What is a Land Acknowledgment?
A Land Acknowledgement is a formal statement that recognizes and respects Indigenous Peoples as traditional stewards of this land and the enduring relationship that exists between Indigenous Peoples and their traditional territories.
Why do we recognize the land?
To recognize the land is an expression of gratitude and appreciation to those whose territory you reside on, a way of showing awareness of Indigenous presence and land rights in everyday life. We feel it is important to understand the history that has brought us to reside on the land, and to seek to understand our place within that history.
Our Land Acknowledgement
We would like to acknowledge that our theatre sits on the traditional, ancestral, and current home of Native Americans, Indigenous, and First Nations people. We ask you to join us in acknowledging the many tribal groups from our area, including the Osage, Kaw, Missouria, Shawnee and Wyandot tribes.We honor the elders, both past and present, and this calls us to commit to continuing to learn their stories as well as how to be better stewards of the land that we occupy.
Sharing Indigenous Voices
We feel it is important to recognize the history of the land where our theatres reside and share the stories of these communities. As part of these efforts, we are excited to be commissioning Mary Kathryn Nagle as our first American Crossroads Residency playwright resident, and Madeline Easley, as the inaugural resident of the Four Directions Playwright Residency, a program inaugurated to support early career Native Playwrights by four arts organizations: The Great Plains Theatre Commons (GPCT), Tofte Lakes Center, Tulsa Artists fellowship, and KCRep.
Mary Kathryn Nagle is an enrolled member of the Cherokee nation, and is a playwright and attorney whose work focuses on the restoration of tribal sovereignty and the inherent right of Indian nations to protect their women and children from domestic violence and sexual assault. During her time in residency at KCRep, she will be working to create an OriginKC: World Premiere play centered around Indigenous experiences in Kansas City. Of the Residency, she said: “having grown up in the Kansas City area, I am thrilled to return home and work with KCRep to tell a Kansas City story about the Indigenous peoples and Native Nations who have shaped Kansas City into the community that Kansas City is today.”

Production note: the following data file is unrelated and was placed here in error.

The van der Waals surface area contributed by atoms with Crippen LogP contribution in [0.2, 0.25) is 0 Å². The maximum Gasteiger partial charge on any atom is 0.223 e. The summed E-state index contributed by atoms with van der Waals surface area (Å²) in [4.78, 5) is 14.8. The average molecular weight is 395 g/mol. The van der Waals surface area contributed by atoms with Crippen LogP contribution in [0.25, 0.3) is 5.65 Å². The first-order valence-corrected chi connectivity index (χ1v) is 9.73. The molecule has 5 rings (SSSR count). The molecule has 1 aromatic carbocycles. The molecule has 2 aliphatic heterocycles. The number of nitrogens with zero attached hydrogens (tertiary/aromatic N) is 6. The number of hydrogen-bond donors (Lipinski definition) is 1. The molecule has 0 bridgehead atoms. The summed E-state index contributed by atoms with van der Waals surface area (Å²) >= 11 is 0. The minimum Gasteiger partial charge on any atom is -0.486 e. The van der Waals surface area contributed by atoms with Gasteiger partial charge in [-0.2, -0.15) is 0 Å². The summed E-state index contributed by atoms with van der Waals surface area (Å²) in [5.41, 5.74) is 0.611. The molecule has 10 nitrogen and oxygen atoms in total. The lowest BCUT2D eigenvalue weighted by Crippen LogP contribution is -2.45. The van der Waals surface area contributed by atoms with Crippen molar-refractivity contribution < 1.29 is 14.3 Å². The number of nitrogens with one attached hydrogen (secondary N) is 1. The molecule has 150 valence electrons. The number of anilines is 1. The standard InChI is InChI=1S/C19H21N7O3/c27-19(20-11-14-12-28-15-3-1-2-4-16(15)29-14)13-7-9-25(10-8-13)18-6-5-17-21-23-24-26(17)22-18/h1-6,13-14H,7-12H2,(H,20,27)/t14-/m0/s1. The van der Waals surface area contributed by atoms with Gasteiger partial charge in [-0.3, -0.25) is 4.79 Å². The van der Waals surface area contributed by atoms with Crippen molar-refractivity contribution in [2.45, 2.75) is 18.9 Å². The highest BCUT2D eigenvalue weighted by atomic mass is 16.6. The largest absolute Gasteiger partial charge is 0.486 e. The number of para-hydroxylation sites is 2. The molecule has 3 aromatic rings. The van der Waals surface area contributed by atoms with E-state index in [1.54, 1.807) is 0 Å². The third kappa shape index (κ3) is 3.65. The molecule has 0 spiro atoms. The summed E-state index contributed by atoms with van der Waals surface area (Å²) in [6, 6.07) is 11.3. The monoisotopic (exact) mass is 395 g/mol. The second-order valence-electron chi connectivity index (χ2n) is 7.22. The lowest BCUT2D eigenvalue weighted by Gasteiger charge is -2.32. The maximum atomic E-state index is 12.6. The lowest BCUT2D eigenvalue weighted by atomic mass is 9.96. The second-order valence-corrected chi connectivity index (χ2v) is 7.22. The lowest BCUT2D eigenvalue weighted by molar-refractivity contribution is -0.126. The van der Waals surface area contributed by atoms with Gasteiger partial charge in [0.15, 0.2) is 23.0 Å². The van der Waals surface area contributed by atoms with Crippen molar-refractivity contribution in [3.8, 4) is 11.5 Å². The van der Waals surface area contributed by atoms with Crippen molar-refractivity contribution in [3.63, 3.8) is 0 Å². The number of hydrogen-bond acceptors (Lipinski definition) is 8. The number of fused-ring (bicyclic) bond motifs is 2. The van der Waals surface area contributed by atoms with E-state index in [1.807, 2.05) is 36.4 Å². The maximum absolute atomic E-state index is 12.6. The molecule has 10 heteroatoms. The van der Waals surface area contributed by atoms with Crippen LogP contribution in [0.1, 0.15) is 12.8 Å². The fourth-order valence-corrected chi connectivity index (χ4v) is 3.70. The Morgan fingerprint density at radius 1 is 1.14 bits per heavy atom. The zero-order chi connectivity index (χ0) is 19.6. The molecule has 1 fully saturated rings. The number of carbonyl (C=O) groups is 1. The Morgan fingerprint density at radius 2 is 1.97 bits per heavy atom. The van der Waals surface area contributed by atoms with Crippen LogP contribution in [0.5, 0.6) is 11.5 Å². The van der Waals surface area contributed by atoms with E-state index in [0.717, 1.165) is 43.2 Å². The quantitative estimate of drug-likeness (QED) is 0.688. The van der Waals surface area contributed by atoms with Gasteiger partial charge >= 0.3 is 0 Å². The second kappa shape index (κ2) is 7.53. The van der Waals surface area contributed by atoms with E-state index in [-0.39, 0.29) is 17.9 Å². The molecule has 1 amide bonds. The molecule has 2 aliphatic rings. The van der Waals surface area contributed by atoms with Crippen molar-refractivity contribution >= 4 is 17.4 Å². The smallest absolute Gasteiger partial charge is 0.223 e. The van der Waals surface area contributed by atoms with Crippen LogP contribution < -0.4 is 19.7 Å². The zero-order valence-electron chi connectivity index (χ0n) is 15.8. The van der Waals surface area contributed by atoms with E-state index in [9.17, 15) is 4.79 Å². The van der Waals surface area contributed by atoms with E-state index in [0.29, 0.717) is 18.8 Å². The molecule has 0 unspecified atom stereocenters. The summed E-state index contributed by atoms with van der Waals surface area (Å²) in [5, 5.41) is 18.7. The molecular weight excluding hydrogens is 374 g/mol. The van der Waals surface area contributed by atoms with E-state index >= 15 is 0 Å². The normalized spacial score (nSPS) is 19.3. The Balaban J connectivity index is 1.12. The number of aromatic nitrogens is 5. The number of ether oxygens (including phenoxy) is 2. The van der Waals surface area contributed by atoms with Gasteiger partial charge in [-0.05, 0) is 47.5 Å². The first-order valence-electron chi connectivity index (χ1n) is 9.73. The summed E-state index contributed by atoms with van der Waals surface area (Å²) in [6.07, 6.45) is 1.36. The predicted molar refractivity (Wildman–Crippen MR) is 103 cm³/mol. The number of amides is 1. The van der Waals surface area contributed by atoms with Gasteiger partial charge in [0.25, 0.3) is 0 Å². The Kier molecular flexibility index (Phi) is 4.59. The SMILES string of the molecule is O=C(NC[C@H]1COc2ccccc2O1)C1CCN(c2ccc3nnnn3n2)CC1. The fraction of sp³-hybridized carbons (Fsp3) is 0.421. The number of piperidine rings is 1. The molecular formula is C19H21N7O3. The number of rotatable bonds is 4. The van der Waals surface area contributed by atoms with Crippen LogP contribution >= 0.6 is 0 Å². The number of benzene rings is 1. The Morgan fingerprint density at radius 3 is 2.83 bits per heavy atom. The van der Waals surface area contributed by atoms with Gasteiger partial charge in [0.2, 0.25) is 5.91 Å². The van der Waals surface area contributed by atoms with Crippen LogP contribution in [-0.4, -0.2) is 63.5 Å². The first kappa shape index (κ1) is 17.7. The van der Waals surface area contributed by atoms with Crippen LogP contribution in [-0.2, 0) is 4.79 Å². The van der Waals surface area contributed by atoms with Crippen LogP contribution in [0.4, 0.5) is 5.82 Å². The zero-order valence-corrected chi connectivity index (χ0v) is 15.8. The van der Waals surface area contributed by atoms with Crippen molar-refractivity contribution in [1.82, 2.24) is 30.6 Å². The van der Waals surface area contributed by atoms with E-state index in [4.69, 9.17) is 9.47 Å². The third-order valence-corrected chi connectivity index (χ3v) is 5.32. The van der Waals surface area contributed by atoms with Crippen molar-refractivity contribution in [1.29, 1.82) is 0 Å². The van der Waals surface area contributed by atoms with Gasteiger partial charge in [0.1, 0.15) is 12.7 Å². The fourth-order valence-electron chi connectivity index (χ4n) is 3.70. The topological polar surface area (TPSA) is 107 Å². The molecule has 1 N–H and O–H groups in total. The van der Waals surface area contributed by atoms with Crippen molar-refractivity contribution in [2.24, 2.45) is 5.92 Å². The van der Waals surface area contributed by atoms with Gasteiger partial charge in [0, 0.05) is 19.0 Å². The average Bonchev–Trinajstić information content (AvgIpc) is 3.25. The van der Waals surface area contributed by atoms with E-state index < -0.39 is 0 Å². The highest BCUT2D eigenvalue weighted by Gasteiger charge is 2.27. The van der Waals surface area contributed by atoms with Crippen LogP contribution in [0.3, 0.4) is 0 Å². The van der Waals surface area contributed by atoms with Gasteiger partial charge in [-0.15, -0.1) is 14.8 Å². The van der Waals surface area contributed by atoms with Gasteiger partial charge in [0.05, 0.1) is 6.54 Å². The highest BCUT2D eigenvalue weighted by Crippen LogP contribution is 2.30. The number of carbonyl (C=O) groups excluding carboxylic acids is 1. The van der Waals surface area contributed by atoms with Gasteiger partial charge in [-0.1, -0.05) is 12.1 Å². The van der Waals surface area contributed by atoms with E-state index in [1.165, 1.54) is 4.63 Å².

Madeline Easley (she/her) is a Wyandotte artist whose work as a writer and performer converges at the intersection of magical realism and elevation of Tribal Sovereignty, the inherent right of Tribal Nations to govern themselves. Born in Kansas City, MO, Madeline is a proud citizen of the Wyandotte Nation of Oklahoma. She seeks to infuse her cultural inheritance within community-centric narratives to advance recognition, healing, and strength to challenge the colonial dystopia that denies Indigenous history and futurisms.
Here are some ways you can be involved:
- Support the Kansas City Indian Center
- Sign the #ChangetheName petition, via Not in Our Honor
- Via KCUR, “Otoe-Missouria tribe finally welcomed back to their homeland, 200 years after being forced out”
- Visit the Shawnee Indian Mission State Historical Site
- Learn about the Wyandotte Nation
- Learn about the Haskell Foundation and follow the Haskell Greenhouse